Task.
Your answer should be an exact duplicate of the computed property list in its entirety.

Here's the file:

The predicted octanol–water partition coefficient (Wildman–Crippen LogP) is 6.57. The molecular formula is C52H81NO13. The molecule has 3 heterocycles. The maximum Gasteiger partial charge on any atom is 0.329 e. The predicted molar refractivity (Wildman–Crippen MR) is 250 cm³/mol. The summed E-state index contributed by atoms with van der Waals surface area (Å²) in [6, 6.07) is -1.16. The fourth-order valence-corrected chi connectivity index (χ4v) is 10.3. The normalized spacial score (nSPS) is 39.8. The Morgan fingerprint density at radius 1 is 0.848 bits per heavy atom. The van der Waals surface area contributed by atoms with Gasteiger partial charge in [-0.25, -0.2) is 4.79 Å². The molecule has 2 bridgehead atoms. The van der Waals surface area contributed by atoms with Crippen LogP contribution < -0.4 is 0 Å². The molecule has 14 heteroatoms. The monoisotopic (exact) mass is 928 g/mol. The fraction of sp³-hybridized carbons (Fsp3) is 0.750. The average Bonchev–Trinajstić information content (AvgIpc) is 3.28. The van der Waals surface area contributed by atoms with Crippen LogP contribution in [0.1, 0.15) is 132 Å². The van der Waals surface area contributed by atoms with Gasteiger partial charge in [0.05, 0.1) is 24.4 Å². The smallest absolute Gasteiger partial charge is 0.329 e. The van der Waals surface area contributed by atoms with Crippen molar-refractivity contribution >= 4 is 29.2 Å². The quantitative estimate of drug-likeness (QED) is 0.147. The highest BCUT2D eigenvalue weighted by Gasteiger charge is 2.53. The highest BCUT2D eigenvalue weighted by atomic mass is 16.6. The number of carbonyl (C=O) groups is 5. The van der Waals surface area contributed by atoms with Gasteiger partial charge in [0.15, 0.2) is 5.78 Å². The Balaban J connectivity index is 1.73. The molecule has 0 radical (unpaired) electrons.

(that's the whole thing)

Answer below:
The predicted octanol–water partition coefficient (Wildman–Crippen LogP) is 6.57. The molecular formula is C52H81NO13. The molecule has 3 heterocycles. The maximum Gasteiger partial charge on any atom is 0.329 e. The predicted molar refractivity (Wildman–Crippen MR) is 250 cm³/mol. The summed E-state index contributed by atoms with van der Waals surface area (Å²) in [6, 6.07) is -1.16. The fourth-order valence-corrected chi connectivity index (χ4v) is 10.3. The normalized spacial score (nSPS) is 39.8. The Morgan fingerprint density at radius 1 is 0.848 bits per heavy atom. The van der Waals surface area contributed by atoms with Gasteiger partial charge in [-0.25, -0.2) is 4.79 Å². The molecule has 2 bridgehead atoms. The van der Waals surface area contributed by atoms with Crippen LogP contribution < -0.4 is 0 Å². The molecule has 14 heteroatoms. The monoisotopic (exact) mass is 928 g/mol. The fraction of sp³-hybridized carbons (Fsp3) is 0.750. The average Bonchev–Trinajstić information content (AvgIpc) is 3.28. The van der Waals surface area contributed by atoms with Crippen LogP contribution in [0.1, 0.15) is 132 Å². The van der Waals surface area contributed by atoms with Gasteiger partial charge in [0.05, 0.1) is 24.4 Å². The smallest absolute Gasteiger partial charge is 0.329 e. The van der Waals surface area contributed by atoms with Crippen molar-refractivity contribution >= 4 is 29.2 Å². The quantitative estimate of drug-likeness (QED) is 0.147. The highest BCUT2D eigenvalue weighted by Gasteiger charge is 2.53. The highest BCUT2D eigenvalue weighted by atomic mass is 16.6. The number of carbonyl (C=O) groups is 5. The van der Waals surface area contributed by atoms with Gasteiger partial charge in [0.15, 0.2) is 5.78 Å². The Balaban J connectivity index is 1.73. The molecule has 0 radical (unpaired) electrons.